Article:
Fall Tax Planning Tips

The foliage is starting to turn and pumpkin-spice-flavored-everything has taken over our grocery stores. These are signs that fall has arrived, which means that tax preparation is probably the last thing on your mind. But by carefully evaluating your current tax issues now, you can avoid a lot of trouble for the next tax season by minimizing your tax liability.

Here are some fall tax tips!

Back to School – Education credits

  1. American Opportunity Tax Credit/Lifetime Learning Credit
    With school back in session and your back-to-school shopping completed, it’s time to come out with a game plan to save some tax dollars. If you or your dependents are paying tuition to college in the fall, you may be able to reduce some education costs by claiming the educational credits on your tax return.
  • American Opportunity Tax Credit. Parents of students may be able to claim this credit up to $2,500 per student per year for qualified education expenses paid in the first four years of post-secondary education. Additionally, up to 40% of the credit is refundable if the credit exceeds your tax liability. The credit can be claimed by joint filers whose modified adjusted gross income (MAGI) is less than $180,000 or by single filers whose MAGI is less than $90,000.
  • Lifetime Learning Credit. Unlike the American Opportunity Tax Credit, the maximum credit amount is $2,000 per return rather than per student. There is no limit on the number of years you can claim the credit, which means you can claim the credit if you are pursuing a program beyond the undergraduate degrees. The MAGI limit to claim the credit is $130,000 for joint filers and $65,000 for single filers in 2016.
  1. Funding 529 plans can now pay for laptops.
    Are you planning to buy a laptop or new computer software for school this year? The good news is you can use funds from your college savings account to pay for these bills now. Congress passed the “Protecting American from Tax Hikes Act of 2015” (or “PATH Act”) in late December 2015 to include computers, computer software, internet access and related services used by the beneficiary as qualified education expenses while enrolled at an eligible educational institution. However, it’s important to first confirm that purchases are essential to the school program in order to avoid taking a nonqualified distribution that triggers tax and penalty.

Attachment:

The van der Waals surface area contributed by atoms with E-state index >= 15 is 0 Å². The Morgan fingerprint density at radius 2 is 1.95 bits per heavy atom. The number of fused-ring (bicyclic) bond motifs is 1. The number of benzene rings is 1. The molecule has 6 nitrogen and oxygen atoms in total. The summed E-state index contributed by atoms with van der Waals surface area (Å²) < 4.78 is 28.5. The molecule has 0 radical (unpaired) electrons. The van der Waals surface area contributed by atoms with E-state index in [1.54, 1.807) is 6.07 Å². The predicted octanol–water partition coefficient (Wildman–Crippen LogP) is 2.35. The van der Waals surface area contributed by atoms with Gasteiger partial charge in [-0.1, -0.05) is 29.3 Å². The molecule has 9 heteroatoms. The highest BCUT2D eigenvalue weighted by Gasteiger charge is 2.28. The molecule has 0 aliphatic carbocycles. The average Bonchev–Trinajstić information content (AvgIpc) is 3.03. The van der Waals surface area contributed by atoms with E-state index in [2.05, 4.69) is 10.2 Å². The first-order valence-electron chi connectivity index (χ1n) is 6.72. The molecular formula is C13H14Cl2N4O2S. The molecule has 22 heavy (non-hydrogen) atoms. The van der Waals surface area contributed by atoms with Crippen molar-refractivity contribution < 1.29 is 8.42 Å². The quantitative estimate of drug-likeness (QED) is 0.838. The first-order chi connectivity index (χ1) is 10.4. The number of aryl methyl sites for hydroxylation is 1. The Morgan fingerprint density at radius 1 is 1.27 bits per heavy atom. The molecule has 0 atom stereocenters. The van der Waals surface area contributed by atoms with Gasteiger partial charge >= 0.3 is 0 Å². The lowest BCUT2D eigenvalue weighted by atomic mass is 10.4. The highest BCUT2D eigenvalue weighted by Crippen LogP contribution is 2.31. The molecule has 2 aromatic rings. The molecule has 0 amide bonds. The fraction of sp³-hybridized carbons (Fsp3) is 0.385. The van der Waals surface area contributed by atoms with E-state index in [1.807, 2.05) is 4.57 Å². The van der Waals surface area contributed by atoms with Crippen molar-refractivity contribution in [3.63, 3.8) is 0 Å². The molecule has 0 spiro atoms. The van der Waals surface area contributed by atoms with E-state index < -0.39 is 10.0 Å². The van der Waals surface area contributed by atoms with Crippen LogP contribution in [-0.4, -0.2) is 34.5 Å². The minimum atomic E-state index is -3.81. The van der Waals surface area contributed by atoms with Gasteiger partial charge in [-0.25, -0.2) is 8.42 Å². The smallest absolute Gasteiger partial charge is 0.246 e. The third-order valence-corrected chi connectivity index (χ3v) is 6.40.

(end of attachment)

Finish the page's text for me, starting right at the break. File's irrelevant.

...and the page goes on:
Are your sports tickets deductible?

Are you taking a client to a sporting event for business purposes? Generally you can deduct up to 50% of the cost for the tickets under “meal and entertainment” tax rules when the expense is directly related to your business. Furthermore, if you are required make a payment to your favorite college for the privilege of purchasing season tickets, 80% of that payment is tax-deductible as a charitable contribution.

Checked your withholding lately?

You’ve probably filed your tax return by now and locked it in a drawer. You assume you don’t have to deal with it again until next year. Is this true? Actually there is one more item you should consider – your tax withholding. Your withholding is the amount of tax deducted from your paycheck every month to cover your tax liability. You may need to adjust your withholding due to several life-altering events such as marriage, divorce, change of jobs, purchase of home and other changes that will affect your taxes substantially. Carefully monitoring and adjusting your tax withholding can avoid underpayment penalties or overpaying your taxes.

Keep track of your charitable donations

Everyone gets busy with all the major holidays you celebrate in winter, so fall is probably the best time to start tracking your charitable donations if you’ve not already started. Many of us donate to charities, but not all of us keep very good records. This could lead to additional tax preparation fees during tax season. If you plan to make a significant donation by the year end as part of your tax strategic planning, this is a great time to contact your financial/tax advisors to revisit your plan or to adjust it.

Remember to use your flexible spending account funds

The flexible spending account (FSA) is a tax-advantaged tool that allows employees to set aside a pre-taxed portion of earnings to pay for certain qualified expenses such as medical, dependent care and others. Some plans allow you to carry over up to $500 of unused funds to the following year and other plans give you an additional two and half months to incur new expenses using prior year funds. You may want to check on these accounts to plan ahead for your next doctor’s office visits, prescription drugs or even new glasses before the funds are forfeited by the year end.

If you have questions and need more tax advice, please feel free to contact your advisors from Moneta Group or our tax team – Tax Strategies.



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